SAVANNAH, Ga. (WSAV) — It’s day 2 of Severe Weather Preparedness Week in Georgia and today’s topic is thunderstorms.
Thunderstorms can occur in any month of the year in the Coastal Empire and Lowcountry, not just during the spring and summer. When the dangers associated with thunderstorms reach certain criteria, they get a special designation as a severe storm.
In order for a thunderstorm to be considered severe, it must produce at least 1 of the 3 following conditions: damaging winds of 58 mph or greater, large hail greater than or equal to 1 inch in diameter, and/or a tornado. While lightning and flash flooding are not part of the definition, they can also be dangerous – if not deadly – components to a thunderstorm.
On average, Georgia experiences severe thunderstorm winds 75 days a year. Most severe storms happen during the spring and summer months with the most storms occurring in July. A thunderstorm doesn’t need to be severe for it to produce damage. No matter if there is a severe thunderstorm warning issued or not, when thunder roars, go indoors!
Bow Echo vs Hook Echo
We look at specific ingredients to help us predict severe weather. Key ingredients are moisture in the atmosphere, winds aloft to help lift (need rising to create storms), instability/energy to cause the storms strengthen, and a low level spin for tornadoes. Different radar signatures can then determine what our greatest threat in severe thunderstorms.
While the possibility of tornadoes captures quick attention, straight lined winds can cause just as much or more damage because they can cover a larger area. In January 2020, a severe line of thunderstorms tracked through the southeast. It produced just under 1,200 storm reports from Texas into Central Georgia. 1,078 of those reports were from damaging winds.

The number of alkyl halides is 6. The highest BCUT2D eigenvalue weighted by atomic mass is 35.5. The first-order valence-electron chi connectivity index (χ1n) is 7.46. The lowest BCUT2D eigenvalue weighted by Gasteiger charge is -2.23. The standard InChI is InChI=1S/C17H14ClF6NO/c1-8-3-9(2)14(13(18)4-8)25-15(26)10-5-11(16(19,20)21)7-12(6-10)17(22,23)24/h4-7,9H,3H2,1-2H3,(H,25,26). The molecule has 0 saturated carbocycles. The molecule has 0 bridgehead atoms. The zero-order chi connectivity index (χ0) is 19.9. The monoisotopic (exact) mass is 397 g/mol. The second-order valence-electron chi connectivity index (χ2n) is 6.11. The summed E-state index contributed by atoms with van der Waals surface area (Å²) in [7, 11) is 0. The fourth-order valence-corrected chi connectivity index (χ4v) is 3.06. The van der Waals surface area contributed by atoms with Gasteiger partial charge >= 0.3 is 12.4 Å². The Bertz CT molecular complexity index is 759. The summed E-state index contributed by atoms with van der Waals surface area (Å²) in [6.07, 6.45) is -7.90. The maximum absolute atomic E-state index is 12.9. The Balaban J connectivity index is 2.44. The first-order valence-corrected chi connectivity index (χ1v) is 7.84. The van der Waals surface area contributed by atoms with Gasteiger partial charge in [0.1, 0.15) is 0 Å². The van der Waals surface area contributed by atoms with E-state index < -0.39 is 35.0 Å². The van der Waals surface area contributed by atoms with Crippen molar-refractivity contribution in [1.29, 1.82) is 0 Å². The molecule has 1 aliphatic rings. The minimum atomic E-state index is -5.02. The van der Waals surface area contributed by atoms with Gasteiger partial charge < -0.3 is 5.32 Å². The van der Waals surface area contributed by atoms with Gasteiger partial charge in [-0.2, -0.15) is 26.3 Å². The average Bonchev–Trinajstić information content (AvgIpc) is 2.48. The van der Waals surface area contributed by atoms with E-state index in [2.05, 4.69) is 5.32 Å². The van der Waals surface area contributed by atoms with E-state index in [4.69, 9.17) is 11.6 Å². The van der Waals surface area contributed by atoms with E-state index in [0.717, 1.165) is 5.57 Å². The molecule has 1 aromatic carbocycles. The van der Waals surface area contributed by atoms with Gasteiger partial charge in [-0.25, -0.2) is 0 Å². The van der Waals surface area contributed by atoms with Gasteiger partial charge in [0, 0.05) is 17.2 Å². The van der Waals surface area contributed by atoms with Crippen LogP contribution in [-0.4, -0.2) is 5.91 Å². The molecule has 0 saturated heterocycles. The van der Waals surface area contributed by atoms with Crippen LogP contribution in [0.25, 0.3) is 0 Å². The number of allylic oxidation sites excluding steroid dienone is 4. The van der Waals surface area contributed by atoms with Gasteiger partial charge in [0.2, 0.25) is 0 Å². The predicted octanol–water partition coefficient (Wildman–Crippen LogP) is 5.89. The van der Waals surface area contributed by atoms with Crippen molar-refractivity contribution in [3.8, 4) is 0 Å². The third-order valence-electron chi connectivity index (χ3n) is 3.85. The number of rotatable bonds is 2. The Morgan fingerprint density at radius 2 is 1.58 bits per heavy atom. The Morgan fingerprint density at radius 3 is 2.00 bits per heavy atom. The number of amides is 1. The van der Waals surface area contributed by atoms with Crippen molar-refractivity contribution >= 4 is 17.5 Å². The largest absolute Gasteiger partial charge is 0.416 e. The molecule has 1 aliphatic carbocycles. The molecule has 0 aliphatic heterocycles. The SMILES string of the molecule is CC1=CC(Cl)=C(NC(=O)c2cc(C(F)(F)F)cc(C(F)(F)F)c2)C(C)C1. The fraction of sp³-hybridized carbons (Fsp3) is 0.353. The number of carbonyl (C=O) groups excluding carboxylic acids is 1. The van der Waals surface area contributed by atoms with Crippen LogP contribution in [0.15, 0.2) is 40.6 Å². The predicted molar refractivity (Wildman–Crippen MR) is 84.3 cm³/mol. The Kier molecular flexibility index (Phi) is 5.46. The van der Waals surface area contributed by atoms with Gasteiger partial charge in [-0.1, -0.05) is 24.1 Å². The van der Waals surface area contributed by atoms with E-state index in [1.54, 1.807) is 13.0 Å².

WATCH VS WARNING:
WHAT IS THE DIFFERENCE
To keep you and your family safe, it is important to know the difference between a severe thunderstorm watch and a severe thunderstorm warning.
A severe thunderstorm watch is issued when there is potential for the development of severe storms within the next six hours. This means, be ready and thinking about how you will react if severe storms develop.
Severe thunderstorm warnings are issued when severe storms are occurring or likely to occur soon. This mean it is now time to put your plan in place and be in a safe place indoors until the danger passes. Lowest level, interior rooms, away from windows are your best bet.
It is critical to receive watches and warnings immediately as they are issued. You may not be near a TV when severe weather is suddenly approaching. Sirens are only meant to be heard outdoors and don’t always sound consistently.
MAKE SURE YOU HAVE A
WAY TO RECEIVE ALERTS
While we will always alert you to severe weather on social media, this also is not the best way to get your alerts. The days of chronologically ordered posts in your social media feeds are over. Social platforms predict which posts are most likely to spark your interest and place those at the top. If you don’t have a history of liking, commenting on, or sharing posts related to severe weather, they may just get filtered out of your feed altogether. Even if that’s not the case, you may not see the post until a day or two later.
That’s why we always recommend the WSAV Weather App to receive local alerts immediately. You can customize it for your location so you’re only receiving alerts for your location. To download the app for free, click here: https://www.wsav.com/wsav-mobile-apps/